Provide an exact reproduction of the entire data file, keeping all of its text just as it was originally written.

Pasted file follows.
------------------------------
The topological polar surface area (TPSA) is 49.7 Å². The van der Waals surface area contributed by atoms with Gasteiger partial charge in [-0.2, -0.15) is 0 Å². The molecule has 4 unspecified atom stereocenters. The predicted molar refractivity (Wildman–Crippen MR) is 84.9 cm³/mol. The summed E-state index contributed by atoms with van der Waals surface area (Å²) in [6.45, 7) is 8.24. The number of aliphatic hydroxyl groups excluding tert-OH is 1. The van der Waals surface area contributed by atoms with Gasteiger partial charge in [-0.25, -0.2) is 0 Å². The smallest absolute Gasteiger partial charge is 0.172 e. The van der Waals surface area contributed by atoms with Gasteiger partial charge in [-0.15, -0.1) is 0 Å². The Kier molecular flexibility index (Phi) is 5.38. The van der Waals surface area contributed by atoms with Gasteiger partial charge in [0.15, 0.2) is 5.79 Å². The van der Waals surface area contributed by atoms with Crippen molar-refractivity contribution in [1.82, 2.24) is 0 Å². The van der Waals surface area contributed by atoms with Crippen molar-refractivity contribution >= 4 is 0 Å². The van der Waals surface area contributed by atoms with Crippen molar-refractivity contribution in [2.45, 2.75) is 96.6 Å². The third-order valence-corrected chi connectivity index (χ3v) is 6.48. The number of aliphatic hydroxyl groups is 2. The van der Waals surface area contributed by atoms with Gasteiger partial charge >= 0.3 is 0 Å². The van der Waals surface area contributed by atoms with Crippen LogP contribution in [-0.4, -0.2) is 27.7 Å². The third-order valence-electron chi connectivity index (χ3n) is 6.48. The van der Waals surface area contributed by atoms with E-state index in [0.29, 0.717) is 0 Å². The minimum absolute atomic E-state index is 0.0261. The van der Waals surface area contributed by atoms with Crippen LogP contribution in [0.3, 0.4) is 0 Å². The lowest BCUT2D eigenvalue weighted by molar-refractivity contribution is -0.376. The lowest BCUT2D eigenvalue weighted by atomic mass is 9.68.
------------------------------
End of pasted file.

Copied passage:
The topological polar surface area (TPSA) is 49.7 Å². The van der Waals surface area contributed by atoms with Gasteiger partial charge in [-0.2, -0.15) is 0 Å². The molecule has 4 unspecified atom stereocenters. The predicted molar refractivity (Wildman–Crippen MR) is 84.9 cm³/mol. The summed E-state index contributed by atoms with van der Waals surface area (Å²) in [6.45, 7) is 8.24. The number of aliphatic hydroxyl groups excluding tert-OH is 1. The van der Waals surface area contributed by atoms with Gasteiger partial charge in [-0.25, -0.2) is 0 Å². The smallest absolute Gasteiger partial charge is 0.172 e. The van der Waals surface area contributed by atoms with Gasteiger partial charge in [-0.15, -0.1) is 0 Å². The Kier molecular flexibility index (Phi) is 5.38. The van der Waals surface area contributed by atoms with Gasteiger partial charge in [0.15, 0.2) is 5.79 Å². The van der Waals surface area contributed by atoms with Crippen molar-refractivity contribution in [1.82, 2.24) is 0 Å². The van der Waals surface area contributed by atoms with Crippen molar-refractivity contribution >= 4 is 0 Å². The van der Waals surface area contributed by atoms with Crippen molar-refractivity contribution in [2.45, 2.75) is 96.6 Å². The third-order valence-corrected chi connectivity index (χ3v) is 6.48. The number of aliphatic hydroxyl groups is 2. The van der Waals surface area contributed by atoms with Gasteiger partial charge >= 0.3 is 0 Å². The van der Waals surface area contributed by atoms with Crippen LogP contribution in [-0.4, -0.2) is 27.7 Å². The third-order valence-electron chi connectivity index (χ3n) is 6.48. The van der Waals surface area contributed by atoms with E-state index in [0.29, 0.717) is 0 Å². The minimum absolute atomic E-state index is 0.0261. The van der Waals surface area contributed by atoms with Crippen LogP contribution in [0.3, 0.4) is 0 Å². The lowest BCUT2D eigenvalue weighted by molar-refractivity contribution is -0.376. The lowest BCUT2D eigenvalue weighted by atomic mass is 9.68.